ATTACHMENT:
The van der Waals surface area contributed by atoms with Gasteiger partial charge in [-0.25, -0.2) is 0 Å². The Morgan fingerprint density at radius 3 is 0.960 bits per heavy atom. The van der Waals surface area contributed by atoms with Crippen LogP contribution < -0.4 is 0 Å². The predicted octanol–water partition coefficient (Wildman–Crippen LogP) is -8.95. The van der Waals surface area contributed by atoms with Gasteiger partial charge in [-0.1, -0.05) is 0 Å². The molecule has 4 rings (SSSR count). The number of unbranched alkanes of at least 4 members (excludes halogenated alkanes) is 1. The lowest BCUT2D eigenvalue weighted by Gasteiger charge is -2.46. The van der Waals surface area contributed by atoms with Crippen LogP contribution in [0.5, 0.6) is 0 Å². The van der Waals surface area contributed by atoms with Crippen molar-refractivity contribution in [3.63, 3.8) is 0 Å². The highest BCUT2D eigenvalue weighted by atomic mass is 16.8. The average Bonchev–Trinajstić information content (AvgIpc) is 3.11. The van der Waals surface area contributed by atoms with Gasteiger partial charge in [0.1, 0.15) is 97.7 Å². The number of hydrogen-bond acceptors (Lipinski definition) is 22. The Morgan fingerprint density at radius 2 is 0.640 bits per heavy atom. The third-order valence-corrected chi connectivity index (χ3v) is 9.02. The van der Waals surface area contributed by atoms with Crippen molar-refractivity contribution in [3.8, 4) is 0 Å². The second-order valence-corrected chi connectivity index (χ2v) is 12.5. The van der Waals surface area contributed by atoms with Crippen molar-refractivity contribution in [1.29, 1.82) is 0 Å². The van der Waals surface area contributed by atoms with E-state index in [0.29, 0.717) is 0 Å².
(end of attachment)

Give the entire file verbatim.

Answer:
The van der Waals surface area contributed by atoms with Gasteiger partial charge in [-0.25, -0.2) is 0 Å². The Morgan fingerprint density at radius 3 is 0.960 bits per heavy atom. The van der Waals surface area contributed by atoms with Crippen LogP contribution < -0.4 is 0 Å². The predicted octanol–water partition coefficient (Wildman–Crippen LogP) is -8.95. The van der Waals surface area contributed by atoms with Gasteiger partial charge in [-0.1, -0.05) is 0 Å². The molecule has 4 rings (SSSR count). The number of unbranched alkanes of at least 4 members (excludes halogenated alkanes) is 1. The lowest BCUT2D eigenvalue weighted by Gasteiger charge is -2.46. The van der Waals surface area contributed by atoms with Crippen LogP contribution in [0.5, 0.6) is 0 Å². The van der Waals surface area contributed by atoms with Crippen molar-refractivity contribution in [3.63, 3.8) is 0 Å². The highest BCUT2D eigenvalue weighted by atomic mass is 16.8. The average Bonchev–Trinajstić information content (AvgIpc) is 3.11. The van der Waals surface area contributed by atoms with Gasteiger partial charge in [0.1, 0.15) is 97.7 Å². The number of hydrogen-bond acceptors (Lipinski definition) is 22. The Morgan fingerprint density at radius 2 is 0.640 bits per heavy atom. The third-order valence-corrected chi connectivity index (χ3v) is 9.02. The van der Waals surface area contributed by atoms with Crippen molar-refractivity contribution in [3.8, 4) is 0 Å². The second-order valence-corrected chi connectivity index (χ2v) is 12.5. The van der Waals surface area contributed by atoms with Crippen molar-refractivity contribution in [1.29, 1.82) is 0 Å². The van der Waals surface area contributed by atoms with E-state index in [0.29, 0.717) is 0 Å².